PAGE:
Every organization has written and unwritten rules. Written rules and policies require written changes, which are generally shared and acknowledged. What trips many people up about new bosses are unanticipated, unrealized changes to the unwritten rules. When you get a new boss, do everything you can to read the unwritten rule changes and adapt to your new boss’s rules immediately. When you are the new boss, help others understand your unwritten rules as part of your onboarding.

At Lever Brothers in the early 1980s in the New York metro area, the written rules were that salesmen should be in their first store by 8:00 a.m., complete each call’s paperwork at the end of the call and leave their last store after 5:00 p.m. and call on nine stores per day.


In an effort to minimize unproductive travel time I had the salespeople on my team save their paperwork for the end of the day and call on as many stores as they could between 8:00 am and 4:00 pm, then drive home and do their paperwork there. This allowed each salesman to complete an average of one extra sales call per day.

When I moved on from the area, I made sure the salespeople knew to go back to their normal 8:00-5:00 routine so they wouldn’t get in trouble with their new boss.

In an earlier article on Seven Keys to Adjusting to a New Boss I suggested:

1. Foundation – Treat your new boss decently.

2. Attitude – Choose to be optimistic.

3. Approach – Proactively tell your new boss that you want to be part of the new team.

4. Learning – Present a realistic and honest game plan to help the boss learn.

5. Expectations – Understand and move on your new boss’ agenda immediately.

6. Implementation – Adjust to your new boss’ working style immediately.

7. Delivery – Be on your “A” Game.

Since many of the changes in unwritten rules have to do with implementation, let’s dig into that. Think in terms of control points, decisions and communication.


Control Points

Different bosses have different biases in terms of metrics and processes for controlling what is really going on. You’ll need to understand and switch to the things your new boss wants measured, tracked, and reported and how – and what is not being formally tracked but informally watched in the shadows.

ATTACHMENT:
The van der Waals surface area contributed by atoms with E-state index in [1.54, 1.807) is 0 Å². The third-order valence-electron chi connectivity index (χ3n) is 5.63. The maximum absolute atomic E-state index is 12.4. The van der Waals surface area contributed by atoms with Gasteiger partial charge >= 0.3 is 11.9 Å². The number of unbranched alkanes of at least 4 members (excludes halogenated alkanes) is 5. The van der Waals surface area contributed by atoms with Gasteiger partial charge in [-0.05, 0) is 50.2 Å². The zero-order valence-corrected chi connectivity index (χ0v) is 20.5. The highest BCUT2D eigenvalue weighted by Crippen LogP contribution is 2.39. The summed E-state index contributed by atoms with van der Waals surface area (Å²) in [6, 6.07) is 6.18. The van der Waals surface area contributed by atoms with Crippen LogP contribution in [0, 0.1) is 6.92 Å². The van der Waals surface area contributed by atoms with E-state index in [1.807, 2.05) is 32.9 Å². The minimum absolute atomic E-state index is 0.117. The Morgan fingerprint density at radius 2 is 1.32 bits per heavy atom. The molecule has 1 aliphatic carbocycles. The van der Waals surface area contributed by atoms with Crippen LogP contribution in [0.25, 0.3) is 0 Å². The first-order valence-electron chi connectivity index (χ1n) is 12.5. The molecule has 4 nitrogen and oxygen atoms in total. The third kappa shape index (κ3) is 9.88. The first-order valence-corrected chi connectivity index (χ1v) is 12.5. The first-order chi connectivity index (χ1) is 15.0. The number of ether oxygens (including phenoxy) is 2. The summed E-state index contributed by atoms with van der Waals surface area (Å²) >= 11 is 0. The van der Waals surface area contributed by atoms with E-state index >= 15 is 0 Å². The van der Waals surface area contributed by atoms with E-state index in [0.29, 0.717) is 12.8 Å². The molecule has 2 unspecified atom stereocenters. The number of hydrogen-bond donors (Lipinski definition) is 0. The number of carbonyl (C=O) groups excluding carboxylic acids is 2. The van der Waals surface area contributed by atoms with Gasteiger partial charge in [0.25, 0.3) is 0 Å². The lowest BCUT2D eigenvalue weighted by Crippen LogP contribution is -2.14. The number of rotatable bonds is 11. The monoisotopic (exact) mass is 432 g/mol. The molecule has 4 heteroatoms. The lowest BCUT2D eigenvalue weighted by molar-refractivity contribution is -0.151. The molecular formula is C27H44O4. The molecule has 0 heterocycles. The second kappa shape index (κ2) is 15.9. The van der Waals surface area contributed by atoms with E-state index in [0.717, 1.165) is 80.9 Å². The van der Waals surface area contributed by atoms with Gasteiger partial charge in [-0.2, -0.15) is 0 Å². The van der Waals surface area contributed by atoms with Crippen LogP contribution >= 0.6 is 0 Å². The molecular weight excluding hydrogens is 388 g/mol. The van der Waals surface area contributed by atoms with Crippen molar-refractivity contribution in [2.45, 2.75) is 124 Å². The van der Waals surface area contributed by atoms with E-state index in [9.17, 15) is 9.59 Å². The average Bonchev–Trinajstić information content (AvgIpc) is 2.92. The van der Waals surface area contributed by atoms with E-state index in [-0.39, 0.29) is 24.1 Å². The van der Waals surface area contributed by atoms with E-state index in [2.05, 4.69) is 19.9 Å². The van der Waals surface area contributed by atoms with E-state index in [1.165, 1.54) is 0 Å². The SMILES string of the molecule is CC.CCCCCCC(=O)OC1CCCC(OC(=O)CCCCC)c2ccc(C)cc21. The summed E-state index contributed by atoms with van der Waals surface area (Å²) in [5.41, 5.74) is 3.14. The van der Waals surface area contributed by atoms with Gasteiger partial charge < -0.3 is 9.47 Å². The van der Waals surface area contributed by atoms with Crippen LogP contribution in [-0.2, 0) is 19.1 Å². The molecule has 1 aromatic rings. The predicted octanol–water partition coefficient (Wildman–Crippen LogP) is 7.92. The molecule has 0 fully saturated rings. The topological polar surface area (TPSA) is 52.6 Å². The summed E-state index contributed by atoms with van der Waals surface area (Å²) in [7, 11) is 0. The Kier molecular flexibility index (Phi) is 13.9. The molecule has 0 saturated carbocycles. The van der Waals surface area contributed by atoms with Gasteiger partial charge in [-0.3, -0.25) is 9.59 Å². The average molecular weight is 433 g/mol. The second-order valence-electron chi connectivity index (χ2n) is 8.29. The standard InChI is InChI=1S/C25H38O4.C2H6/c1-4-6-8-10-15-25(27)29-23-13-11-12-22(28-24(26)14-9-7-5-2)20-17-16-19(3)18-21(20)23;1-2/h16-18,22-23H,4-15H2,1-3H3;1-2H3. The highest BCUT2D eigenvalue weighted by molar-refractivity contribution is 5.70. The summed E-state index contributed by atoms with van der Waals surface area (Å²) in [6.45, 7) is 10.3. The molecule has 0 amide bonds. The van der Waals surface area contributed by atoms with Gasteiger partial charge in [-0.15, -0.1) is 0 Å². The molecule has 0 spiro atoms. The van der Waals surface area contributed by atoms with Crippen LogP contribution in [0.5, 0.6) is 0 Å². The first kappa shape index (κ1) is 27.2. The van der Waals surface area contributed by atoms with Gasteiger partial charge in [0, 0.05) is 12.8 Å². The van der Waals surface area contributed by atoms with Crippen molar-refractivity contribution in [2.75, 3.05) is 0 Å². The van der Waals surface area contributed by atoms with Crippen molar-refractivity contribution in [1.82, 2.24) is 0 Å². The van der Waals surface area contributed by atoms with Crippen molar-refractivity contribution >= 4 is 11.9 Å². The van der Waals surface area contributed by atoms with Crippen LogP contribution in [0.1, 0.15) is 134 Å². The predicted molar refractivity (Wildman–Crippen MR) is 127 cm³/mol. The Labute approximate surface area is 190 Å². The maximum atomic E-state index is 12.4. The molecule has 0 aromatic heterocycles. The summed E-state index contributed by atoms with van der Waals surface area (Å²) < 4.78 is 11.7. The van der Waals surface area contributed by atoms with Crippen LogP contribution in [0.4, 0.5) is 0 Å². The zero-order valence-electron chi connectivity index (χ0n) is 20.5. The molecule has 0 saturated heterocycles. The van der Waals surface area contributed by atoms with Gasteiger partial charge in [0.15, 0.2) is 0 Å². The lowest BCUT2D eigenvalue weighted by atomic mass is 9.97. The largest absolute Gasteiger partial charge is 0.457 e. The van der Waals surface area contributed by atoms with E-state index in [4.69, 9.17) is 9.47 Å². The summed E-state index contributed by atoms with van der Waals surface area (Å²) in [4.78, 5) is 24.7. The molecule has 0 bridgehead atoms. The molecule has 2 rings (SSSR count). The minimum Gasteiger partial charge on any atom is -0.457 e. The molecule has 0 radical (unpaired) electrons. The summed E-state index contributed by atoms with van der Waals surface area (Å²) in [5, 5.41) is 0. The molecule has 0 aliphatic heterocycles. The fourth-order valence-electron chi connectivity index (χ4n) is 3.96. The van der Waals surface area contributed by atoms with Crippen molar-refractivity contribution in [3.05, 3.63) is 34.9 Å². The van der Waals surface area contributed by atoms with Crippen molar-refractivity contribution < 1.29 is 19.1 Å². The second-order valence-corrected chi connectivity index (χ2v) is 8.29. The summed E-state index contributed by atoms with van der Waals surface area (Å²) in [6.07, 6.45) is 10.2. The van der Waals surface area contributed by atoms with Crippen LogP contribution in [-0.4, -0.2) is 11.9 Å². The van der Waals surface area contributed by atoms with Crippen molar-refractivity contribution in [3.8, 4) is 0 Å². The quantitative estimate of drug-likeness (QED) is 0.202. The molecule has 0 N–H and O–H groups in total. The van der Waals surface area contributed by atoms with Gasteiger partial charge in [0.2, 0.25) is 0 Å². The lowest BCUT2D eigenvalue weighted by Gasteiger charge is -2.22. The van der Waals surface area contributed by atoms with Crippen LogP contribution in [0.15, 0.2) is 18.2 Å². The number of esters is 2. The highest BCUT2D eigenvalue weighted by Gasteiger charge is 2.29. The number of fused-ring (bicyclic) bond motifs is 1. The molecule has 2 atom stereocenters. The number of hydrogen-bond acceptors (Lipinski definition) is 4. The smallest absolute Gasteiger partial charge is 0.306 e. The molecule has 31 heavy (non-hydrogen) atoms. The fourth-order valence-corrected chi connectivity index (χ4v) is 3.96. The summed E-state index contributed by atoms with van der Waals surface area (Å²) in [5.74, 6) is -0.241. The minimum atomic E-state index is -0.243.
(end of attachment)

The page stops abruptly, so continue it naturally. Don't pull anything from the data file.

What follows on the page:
Different bosses want to have different roles in different decisions. Get clear on what decisions your new boss wants to make himself or herself and when he or she wants to have input into your decisions, be informed or not be informed.



Understand your new boss’s preferred communication modes, manner, frequency and method of disagreement.

• Mode refers to the type of communication: e-mail, text, We Chat, voice mail, in person, and so on.

• Manner is the style of communication: more formal and disciplined or less so.

• Frequency is how often your new boss prefers to be communicated with: daily updates, weekly, only when the project is completed, and so on.

Different bosses have different tolerances for being wrong and openness to disagreement and may suggest:

1. Never disagree with me.

2. Challenge me one-on-one privately.

3. Challenge me in team meetings; but never let anyone outside “the family” know what you’re thinking.

4. Challenge me in any meetings, but gently.

5. Gloves off, all the time, because public challenges communicate the culture we want.

Ask about this, but don’t believe the initial answers you get. Initially, start at the top of the list and wait to see how your new boss responds to disagreements and challenges from others before you start disagreeing with or challenging him or her.


Beware Of The Implications Of Your Choices

Do understand that there is risk in being too adaptable to your new boss and losing perspective on what really matters and why. If your new boss is asking you to do something that goes against your organization’s fundamental values, push back – hard. Adapt to your new boss – appropriately.